Story posted May 27, 2005
Internationally known author, physicist and educator Alan Lightman gave a talk at the Bowdoin Chapel on Friday in which he chronicled his parallel careers in science and writing.
Lightman, whose novel, Einstein’s Dreams, was an international bestseller, is one of six people receiving an honorary doctorate degree at Bowdoin’s 200th Commencement on Saturday.
Currently an adjunct professor at MIT, Lightman has plumbed the intersection of art and science in essays, novels, and scientific publications.
Lightman described a childhood in which he was “mesmerized by the sound and movement of words,” even as he filled the basement with science projects.
“I loved the shining purity of mathematics,” he said, “and saved my math homework for last, like bits of chocolate awaiting me after a meal.”
Lightman would eventually earn a Ph.D. in theoretical physics from the California Institute of Technology, embark on a stellar research career, and publish widely – as poet, novelist, reviewer, essayist and science writer – before heading to M.I.T. to teach writing and physics. He is the author of four novels.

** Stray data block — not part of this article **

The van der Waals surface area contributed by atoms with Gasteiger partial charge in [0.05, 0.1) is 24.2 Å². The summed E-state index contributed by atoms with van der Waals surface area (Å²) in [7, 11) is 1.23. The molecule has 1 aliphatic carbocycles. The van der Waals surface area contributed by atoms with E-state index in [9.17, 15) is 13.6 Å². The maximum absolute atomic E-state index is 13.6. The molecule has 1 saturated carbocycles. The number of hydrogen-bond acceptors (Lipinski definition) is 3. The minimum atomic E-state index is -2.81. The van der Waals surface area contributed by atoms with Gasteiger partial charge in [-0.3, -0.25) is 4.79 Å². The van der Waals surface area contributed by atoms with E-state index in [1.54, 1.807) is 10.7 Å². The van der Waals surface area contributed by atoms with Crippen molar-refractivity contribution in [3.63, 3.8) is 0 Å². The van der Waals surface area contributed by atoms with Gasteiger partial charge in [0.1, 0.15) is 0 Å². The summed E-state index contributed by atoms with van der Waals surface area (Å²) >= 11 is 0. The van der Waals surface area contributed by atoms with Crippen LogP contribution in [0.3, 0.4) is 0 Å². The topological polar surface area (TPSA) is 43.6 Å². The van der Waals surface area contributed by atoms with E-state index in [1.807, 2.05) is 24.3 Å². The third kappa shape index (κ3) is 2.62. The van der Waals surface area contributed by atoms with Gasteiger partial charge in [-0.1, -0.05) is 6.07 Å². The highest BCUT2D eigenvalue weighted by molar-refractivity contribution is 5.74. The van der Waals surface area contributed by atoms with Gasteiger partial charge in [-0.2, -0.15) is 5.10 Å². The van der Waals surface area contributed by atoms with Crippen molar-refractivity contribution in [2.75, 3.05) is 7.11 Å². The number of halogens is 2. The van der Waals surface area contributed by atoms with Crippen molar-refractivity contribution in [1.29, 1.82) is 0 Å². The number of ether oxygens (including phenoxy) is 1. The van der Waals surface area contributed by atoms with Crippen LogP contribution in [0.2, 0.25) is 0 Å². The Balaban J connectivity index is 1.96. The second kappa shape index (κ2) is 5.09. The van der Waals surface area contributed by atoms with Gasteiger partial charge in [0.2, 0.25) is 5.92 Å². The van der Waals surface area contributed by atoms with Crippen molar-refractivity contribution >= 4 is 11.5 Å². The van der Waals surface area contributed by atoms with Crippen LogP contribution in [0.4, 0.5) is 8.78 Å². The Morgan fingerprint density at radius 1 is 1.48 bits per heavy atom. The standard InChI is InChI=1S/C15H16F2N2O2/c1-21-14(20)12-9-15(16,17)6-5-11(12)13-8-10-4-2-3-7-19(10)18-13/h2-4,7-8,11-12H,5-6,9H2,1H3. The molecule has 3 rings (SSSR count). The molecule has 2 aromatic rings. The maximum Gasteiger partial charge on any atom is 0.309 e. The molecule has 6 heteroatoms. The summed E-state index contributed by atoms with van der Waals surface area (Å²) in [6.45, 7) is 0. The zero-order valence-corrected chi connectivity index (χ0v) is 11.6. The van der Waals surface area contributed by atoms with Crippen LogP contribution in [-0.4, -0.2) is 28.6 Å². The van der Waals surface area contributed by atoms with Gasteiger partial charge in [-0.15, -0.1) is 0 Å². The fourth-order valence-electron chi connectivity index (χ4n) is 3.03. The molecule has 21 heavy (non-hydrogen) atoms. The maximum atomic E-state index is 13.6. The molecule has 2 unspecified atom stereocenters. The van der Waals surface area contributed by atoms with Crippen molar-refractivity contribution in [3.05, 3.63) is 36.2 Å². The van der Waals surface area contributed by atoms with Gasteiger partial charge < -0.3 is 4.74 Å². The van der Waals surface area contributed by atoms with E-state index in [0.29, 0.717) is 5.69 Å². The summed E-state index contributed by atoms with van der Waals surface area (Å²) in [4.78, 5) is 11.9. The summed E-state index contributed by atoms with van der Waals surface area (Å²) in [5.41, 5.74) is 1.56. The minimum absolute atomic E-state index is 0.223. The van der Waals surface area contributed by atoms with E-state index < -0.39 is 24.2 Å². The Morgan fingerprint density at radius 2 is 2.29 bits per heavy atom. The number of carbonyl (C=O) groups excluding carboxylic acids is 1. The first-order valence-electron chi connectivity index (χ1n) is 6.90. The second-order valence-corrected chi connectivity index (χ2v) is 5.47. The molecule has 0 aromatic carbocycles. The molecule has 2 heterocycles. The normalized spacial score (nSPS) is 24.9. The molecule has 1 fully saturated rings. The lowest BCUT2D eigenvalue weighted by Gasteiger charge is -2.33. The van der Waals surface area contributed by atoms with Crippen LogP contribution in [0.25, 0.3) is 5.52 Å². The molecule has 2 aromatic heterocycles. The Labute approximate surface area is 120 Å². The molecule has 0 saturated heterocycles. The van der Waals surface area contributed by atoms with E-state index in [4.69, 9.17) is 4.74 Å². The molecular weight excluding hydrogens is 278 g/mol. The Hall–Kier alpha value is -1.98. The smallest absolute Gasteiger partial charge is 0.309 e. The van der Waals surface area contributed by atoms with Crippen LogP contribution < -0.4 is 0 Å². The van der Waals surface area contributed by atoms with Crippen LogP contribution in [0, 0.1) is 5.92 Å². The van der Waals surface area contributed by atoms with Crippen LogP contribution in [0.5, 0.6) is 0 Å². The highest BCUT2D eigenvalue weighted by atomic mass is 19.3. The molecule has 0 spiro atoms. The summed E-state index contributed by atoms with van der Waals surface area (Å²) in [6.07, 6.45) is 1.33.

“I have lived in two communities for many years,” he said, “in both the company of scientists and artists. The difference between those worlds, I’ve learned, comes down to the naming of things. The scientist tries to name things and the artist tries to avoid the naming of things.”
Lightman said he viewed the difference between science and art as “a matter of framing questions and answers.”
“Scientists break problems into smaller and smaller ones, until we get to one small enough to answer,” he said. “Artists often don’t care what the answer is, because definite answers don’t exist. The exquisite contradictions of the human heart, to me, are what make life interesting.”
Lightman described his own experience of the creative process in both writing and science: “I lose all sense of my body, my surroundings … I am just a pure spirit. I remember when I was working on a research problem as a graduate student. One day I had the sensation of my head lifting off my shoulders. I suddenly saw into my research problem as I never had before. I was completely alone with the problem and I solved it. When I looked up at the clock, an entire day had passed.”
Speaking to the capacity crowd, many of whom were current and graduating Bowdoin students, Lightman urged the students to ”find something that you are passionate about, something that you are compelled to do. Find it and hold onto it, because only with passion is life truly worth living.”